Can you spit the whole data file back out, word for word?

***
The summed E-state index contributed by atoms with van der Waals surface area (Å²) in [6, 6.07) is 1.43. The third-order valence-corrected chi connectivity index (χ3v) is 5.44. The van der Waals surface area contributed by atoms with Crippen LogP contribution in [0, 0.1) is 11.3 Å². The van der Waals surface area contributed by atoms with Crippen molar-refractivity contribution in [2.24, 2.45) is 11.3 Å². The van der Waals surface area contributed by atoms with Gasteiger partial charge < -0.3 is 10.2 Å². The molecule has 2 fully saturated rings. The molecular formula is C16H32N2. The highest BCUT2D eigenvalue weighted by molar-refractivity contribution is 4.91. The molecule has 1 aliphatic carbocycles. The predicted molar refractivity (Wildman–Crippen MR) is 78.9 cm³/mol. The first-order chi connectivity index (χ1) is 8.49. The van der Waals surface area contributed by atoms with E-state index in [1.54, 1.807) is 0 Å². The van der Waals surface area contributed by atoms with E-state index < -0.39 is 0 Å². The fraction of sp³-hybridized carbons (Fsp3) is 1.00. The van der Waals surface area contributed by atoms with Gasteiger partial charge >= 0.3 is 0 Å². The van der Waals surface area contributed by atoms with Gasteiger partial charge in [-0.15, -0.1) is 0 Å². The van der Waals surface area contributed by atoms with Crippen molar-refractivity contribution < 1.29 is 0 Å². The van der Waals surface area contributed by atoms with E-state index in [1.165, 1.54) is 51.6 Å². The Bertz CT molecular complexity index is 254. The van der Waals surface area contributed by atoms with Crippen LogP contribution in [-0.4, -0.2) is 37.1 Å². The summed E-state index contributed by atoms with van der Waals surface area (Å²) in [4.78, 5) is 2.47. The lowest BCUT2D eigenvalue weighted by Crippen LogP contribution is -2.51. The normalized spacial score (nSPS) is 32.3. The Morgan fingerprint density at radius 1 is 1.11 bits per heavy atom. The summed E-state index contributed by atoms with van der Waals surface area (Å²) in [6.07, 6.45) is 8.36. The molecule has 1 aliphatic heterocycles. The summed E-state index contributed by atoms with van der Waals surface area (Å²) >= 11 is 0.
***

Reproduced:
The summed E-state index contributed by atoms with van der Waals surface area (Å²) in [6, 6.07) is 1.43. The third-order valence-corrected chi connectivity index (χ3v) is 5.44. The van der Waals surface area contributed by atoms with Crippen LogP contribution in [0, 0.1) is 11.3 Å². The van der Waals surface area contributed by atoms with Crippen molar-refractivity contribution in [2.24, 2.45) is 11.3 Å². The van der Waals surface area contributed by atoms with Gasteiger partial charge < -0.3 is 10.2 Å². The molecule has 2 fully saturated rings. The molecular formula is C16H32N2. The highest BCUT2D eigenvalue weighted by molar-refractivity contribution is 4.91. The molecule has 1 aliphatic carbocycles. The predicted molar refractivity (Wildman–Crippen MR) is 78.9 cm³/mol. The first-order chi connectivity index (χ1) is 8.49. The van der Waals surface area contributed by atoms with E-state index in [1.54, 1.807) is 0 Å². The van der Waals surface area contributed by atoms with E-state index < -0.39 is 0 Å². The fraction of sp³-hybridized carbons (Fsp3) is 1.00. The van der Waals surface area contributed by atoms with Gasteiger partial charge >= 0.3 is 0 Å². The van der Waals surface area contributed by atoms with Gasteiger partial charge in [-0.15, -0.1) is 0 Å². The van der Waals surface area contributed by atoms with Crippen molar-refractivity contribution < 1.29 is 0 Å². The van der Waals surface area contributed by atoms with E-state index in [1.165, 1.54) is 51.6 Å². The Bertz CT molecular complexity index is 254. The van der Waals surface area contributed by atoms with Crippen LogP contribution in [-0.4, -0.2) is 37.1 Å². The summed E-state index contributed by atoms with van der Waals surface area (Å²) in [4.78, 5) is 2.47. The lowest BCUT2D eigenvalue weighted by Crippen LogP contribution is -2.51. The normalized spacial score (nSPS) is 32.3. The Morgan fingerprint density at radius 1 is 1.11 bits per heavy atom. The summed E-state index contributed by atoms with van der Waals surface area (Å²) in [6.07, 6.45) is 8.36. The molecule has 1 aliphatic heterocycles. The summed E-state index contributed by atoms with van der Waals surface area (Å²) >= 11 is 0.